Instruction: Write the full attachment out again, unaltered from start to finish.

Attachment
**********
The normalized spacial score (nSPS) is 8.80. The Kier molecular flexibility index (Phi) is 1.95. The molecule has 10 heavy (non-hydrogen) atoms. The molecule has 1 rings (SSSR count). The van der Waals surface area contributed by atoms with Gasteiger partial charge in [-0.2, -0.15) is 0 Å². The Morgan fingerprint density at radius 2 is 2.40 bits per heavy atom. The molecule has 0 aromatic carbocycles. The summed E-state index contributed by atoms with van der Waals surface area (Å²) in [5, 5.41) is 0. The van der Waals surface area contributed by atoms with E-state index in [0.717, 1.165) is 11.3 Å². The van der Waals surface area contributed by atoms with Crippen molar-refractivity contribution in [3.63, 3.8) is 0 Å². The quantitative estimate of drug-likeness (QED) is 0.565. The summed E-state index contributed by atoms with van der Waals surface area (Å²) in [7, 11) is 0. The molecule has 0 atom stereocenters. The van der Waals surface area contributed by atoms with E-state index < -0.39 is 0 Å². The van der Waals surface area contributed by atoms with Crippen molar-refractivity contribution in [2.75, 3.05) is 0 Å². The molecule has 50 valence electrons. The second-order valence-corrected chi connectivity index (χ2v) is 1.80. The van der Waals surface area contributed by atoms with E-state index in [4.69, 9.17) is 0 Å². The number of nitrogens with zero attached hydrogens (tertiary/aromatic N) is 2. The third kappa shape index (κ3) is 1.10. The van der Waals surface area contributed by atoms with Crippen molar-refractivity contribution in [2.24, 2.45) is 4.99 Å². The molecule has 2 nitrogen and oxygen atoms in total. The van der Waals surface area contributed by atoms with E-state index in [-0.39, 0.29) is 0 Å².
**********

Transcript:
The normalized spacial score (nSPS) is 8.80. The Kier molecular flexibility index (Phi) is 1.95. The molecule has 10 heavy (non-hydrogen) atoms. The molecule has 1 rings (SSSR count). The van der Waals surface area contributed by atoms with Gasteiger partial charge in [-0.2, -0.15) is 0 Å². The Morgan fingerprint density at radius 2 is 2.40 bits per heavy atom. The molecule has 0 aromatic carbocycles. The summed E-state index contributed by atoms with van der Waals surface area (Å²) in [5, 5.41) is 0. The van der Waals surface area contributed by atoms with E-state index in [0.717, 1.165) is 11.3 Å². The van der Waals surface area contributed by atoms with Crippen molar-refractivity contribution in [3.63, 3.8) is 0 Å². The quantitative estimate of drug-likeness (QED) is 0.565. The summed E-state index contributed by atoms with van der Waals surface area (Å²) in [7, 11) is 0. The molecule has 0 atom stereocenters. The van der Waals surface area contributed by atoms with E-state index < -0.39 is 0 Å². The van der Waals surface area contributed by atoms with Crippen molar-refractivity contribution in [2.75, 3.05) is 0 Å². The molecule has 50 valence electrons. The second-order valence-corrected chi connectivity index (χ2v) is 1.80. The van der Waals surface area contributed by atoms with E-state index in [4.69, 9.17) is 0 Å². The number of nitrogens with zero attached hydrogens (tertiary/aromatic N) is 2. The third kappa shape index (κ3) is 1.10. The van der Waals surface area contributed by atoms with Crippen molar-refractivity contribution in [2.24, 2.45) is 4.99 Å². The molecule has 2 nitrogen and oxygen atoms in total. The van der Waals surface area contributed by atoms with E-state index in [-0.39, 0.29) is 0 Å².